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Feb 15, 2011 5:08 PMPublication: The East Hampton Press

School Districts Facing Drastic State Aid Cuts Next Year

Feb 15, 2011 5:08 PM

School districts in New York are facing large cuts in state aid for the second consecutive year, and some legislators are charging that Governor Andrew Cuomo’s proposed budget is unfair, leaving schools on Long Island—and in particular on the East End—to absorb the bulk of the reductions.

The $1.54 billion statewide reduction that Governor Cuomo is proposing averages to about an 11-percent cut to Long Island as a whole—though it translates into an even sharper 14- to 15-percent cut for the easternmost school districts on the island, according to State Assemblyman Fred W. Thiele Jr.

While he said there’s no way to avoid massive cuts to education next year, as Albany tries to trim a whopping $10 billion deficit, Mr. Thiele noted that Long Island’s share of cuts is disproportionately higher than other regions of the state. Under his current plan, the governor’s state aid projections for the 2011-12 school year will reduce overall aid to New York City by about 6 percent, while the rest of the state will see about 8 percent less aid, according to Mr. Thiele.

“We’re saying each geographic region should get cut the same percentage,” Mr. Thiele said. “The governor is basically saying, ‘We view Long Island as a richer area, and you can afford a bigger cut.’ We’re not buying that.”

State Senator Kenneth P. LaValle wrote in an e-mail that while times are tough no region should have to shoulder an unfair burden of cuts. A delegation of nine Republican state senators from Long Island will aim to make sure that doesn’t happen, he said.

“As in the past, the Long Island Senate delegation will work together to ensure Long Island schools are not being asked to underwrite cuts in education for other areas of the state,” Mr. LaValle wrote in an e-mail. 
“We will ensure that Long 
Island is treated fairly and equitably within the budget footprint.”

Some local school district officials have already weighed in on the cuts, the impacts of which vary across eastern Suffolk County. At Eastport South Manor, a district that educates an estimated 1,000 students, its state aid would be reduced by about $1.8 million, or about 8.6 percent, next year. Such a 
drastic cut could force the district, which employs approximately 600 people, to reduce staffing.

“We’ve pulled out every single cost-saving measure we have,” said Eastport South Manor’s Assistant Superintendent of Business Richard Snyder. “We’re out of them.”

As for the disproportional cuts to Long Island schools, Mr. Snyder said those are nothing new. A combined wealth ratio formula, which is a calculation based on income levels and property values of a community, is used to determine how much of a cut a district can absorb. If that ratio falls under 1.0, or the average, then that district is considered to be less wealthy, according to Mr. Snyder.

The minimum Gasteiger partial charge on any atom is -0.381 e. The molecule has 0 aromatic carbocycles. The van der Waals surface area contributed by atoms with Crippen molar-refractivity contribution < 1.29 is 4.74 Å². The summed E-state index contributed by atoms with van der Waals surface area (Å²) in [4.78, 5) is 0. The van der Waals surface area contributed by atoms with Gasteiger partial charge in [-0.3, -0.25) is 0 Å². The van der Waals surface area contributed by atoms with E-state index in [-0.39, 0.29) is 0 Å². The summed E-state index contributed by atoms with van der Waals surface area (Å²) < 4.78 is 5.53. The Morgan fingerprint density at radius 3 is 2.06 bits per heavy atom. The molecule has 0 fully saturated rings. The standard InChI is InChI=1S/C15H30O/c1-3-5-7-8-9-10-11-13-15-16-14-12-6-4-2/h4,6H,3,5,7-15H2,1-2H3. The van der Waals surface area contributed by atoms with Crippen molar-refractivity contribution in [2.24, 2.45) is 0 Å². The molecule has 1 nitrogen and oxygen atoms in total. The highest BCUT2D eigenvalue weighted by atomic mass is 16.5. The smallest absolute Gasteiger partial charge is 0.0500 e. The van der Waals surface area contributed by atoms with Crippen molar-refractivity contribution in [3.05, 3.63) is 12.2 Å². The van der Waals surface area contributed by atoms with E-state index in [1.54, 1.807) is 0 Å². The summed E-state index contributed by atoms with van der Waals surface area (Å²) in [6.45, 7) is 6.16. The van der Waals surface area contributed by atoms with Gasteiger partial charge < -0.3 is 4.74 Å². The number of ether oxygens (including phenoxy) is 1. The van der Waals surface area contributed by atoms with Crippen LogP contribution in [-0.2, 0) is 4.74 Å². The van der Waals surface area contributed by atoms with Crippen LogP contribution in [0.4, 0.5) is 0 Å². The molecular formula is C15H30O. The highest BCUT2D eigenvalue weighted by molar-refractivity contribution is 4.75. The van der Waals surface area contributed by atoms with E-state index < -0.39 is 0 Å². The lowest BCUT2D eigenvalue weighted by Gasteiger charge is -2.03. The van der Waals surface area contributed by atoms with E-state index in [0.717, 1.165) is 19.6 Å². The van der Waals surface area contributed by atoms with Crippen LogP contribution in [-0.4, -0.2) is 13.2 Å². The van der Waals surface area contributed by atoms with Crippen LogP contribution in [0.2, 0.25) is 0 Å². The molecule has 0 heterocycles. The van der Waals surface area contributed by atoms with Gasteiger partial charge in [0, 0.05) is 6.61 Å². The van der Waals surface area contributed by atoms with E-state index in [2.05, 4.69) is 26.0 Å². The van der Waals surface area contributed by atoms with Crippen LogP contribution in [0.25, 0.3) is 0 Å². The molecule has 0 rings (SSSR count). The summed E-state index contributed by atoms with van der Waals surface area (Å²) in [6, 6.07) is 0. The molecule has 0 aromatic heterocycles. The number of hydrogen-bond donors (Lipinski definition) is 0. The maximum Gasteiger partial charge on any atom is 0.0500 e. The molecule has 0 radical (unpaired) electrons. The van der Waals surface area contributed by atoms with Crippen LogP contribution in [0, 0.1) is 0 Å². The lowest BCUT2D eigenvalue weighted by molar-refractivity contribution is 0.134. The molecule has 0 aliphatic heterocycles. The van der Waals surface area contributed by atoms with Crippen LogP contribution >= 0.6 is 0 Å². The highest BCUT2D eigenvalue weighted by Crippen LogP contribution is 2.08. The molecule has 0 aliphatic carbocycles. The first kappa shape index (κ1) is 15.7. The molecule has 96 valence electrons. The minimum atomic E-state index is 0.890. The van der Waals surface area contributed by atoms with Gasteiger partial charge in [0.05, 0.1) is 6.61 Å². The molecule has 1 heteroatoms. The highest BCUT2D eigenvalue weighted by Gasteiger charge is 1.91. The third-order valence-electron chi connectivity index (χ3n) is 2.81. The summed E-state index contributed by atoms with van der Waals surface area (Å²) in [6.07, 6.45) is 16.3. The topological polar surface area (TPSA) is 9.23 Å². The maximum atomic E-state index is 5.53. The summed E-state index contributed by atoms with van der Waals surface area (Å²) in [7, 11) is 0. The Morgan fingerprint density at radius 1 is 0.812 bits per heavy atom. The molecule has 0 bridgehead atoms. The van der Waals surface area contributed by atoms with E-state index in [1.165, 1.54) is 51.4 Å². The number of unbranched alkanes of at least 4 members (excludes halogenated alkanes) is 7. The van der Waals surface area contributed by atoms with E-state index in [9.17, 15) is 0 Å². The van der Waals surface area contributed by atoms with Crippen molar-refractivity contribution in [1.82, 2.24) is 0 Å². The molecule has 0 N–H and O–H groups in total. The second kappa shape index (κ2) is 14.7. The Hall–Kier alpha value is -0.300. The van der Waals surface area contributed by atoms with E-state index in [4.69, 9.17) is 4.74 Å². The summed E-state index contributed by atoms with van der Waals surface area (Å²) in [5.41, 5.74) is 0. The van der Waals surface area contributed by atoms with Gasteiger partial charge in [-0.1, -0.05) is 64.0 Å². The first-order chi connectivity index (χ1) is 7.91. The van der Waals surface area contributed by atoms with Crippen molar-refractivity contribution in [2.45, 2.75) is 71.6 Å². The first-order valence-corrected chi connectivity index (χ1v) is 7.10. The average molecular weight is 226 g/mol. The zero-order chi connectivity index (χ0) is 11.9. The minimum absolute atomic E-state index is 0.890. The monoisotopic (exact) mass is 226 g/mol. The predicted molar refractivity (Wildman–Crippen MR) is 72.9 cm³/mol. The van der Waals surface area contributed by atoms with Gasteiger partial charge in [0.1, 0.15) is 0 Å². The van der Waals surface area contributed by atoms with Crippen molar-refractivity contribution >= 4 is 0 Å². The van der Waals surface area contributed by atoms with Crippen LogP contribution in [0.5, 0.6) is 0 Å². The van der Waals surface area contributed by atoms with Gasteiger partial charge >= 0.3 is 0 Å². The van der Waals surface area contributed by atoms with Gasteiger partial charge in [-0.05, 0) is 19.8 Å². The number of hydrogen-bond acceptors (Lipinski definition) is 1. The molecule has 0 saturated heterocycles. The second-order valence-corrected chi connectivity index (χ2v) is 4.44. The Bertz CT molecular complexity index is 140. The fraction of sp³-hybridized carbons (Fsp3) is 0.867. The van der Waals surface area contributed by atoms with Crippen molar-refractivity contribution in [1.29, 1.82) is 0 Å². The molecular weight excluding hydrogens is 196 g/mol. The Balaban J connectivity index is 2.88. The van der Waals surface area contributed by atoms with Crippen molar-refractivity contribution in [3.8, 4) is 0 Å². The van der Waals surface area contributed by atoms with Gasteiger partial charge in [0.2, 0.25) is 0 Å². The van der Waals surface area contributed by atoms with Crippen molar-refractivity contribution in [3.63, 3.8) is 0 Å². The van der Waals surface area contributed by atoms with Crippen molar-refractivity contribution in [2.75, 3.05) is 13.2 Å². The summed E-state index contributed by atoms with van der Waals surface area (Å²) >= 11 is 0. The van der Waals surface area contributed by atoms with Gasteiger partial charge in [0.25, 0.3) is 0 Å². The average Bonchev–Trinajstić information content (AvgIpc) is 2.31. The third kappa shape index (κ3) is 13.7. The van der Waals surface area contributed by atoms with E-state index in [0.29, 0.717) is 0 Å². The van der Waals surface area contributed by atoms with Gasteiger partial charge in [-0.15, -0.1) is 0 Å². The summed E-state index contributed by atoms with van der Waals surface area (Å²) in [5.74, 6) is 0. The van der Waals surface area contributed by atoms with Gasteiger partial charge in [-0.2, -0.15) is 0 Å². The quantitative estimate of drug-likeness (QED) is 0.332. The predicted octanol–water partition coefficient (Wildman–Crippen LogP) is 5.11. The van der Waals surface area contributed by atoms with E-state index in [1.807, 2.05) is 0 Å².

He pointed out that even though his district’s combined wealth ratio is around 0.83, state aid is still being slashed by about 8.6 percent. He said that figure is higher than the average reduction of 5 percent that is being seen at most school districts.

“Long Island is disproportionately cut when cuts are being made, and we get disproportional increases when increases are being made,” he said. “We either get too little or get cut too much.”

Southampton School Superintendent Dr. Richard Boyes said that while his district would 
lose about $375,000 in aid under the governor’s budget proposal, it does not get much financial aid from Albany to begin 
with. A little less than 5 percent of the district’s $57.2 million budget is financed with state aid, he said.

Dr. Boyes said he’s more concerned with a tax cap proposal that’s been approved in the State Senate, which would restrict the amount of local tax money—via property taxes—that school districts would be able to collect each year to an increase of 2 percent or the rate of inflation, whichever is less. If enacted, the cap would take effect during the 2012-13 school year. Just under 80 percent of his district’s expenses are financed through 
the local property tax levy, he said.

Westhampton Beach School District would stand to lose about $208,000 due to the proposed cuts. Westhampton Beach Superintendent of Schools Lynn Schwartz said it is premature at this point to say what would be cut in his district. About 4.5 percent of the district’s $49 million 2010-11 budget, he said, is financed with state aid. He also pointed out that the district could draw from its unrestricted, unreserved fund balance, which now stands at $1.9 million, to help offset an increase in the tax levy resulting from the cut.

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Look at the cost per student in these districts and you don't need to go any further. NYS has the highest cost per student in the country and some of these districts spend between 50 to 150 percent more than the average. The mismanagement can be tied directly to those in charge, administrators whose only concern is keeping the staus quo, when times are tough they cry about cutting programs and hurting the childred. They only care about benefits and pensions that are so generous that people in the ...more
By maxwell (169), speonk on Feb 16, 11 1:46 PM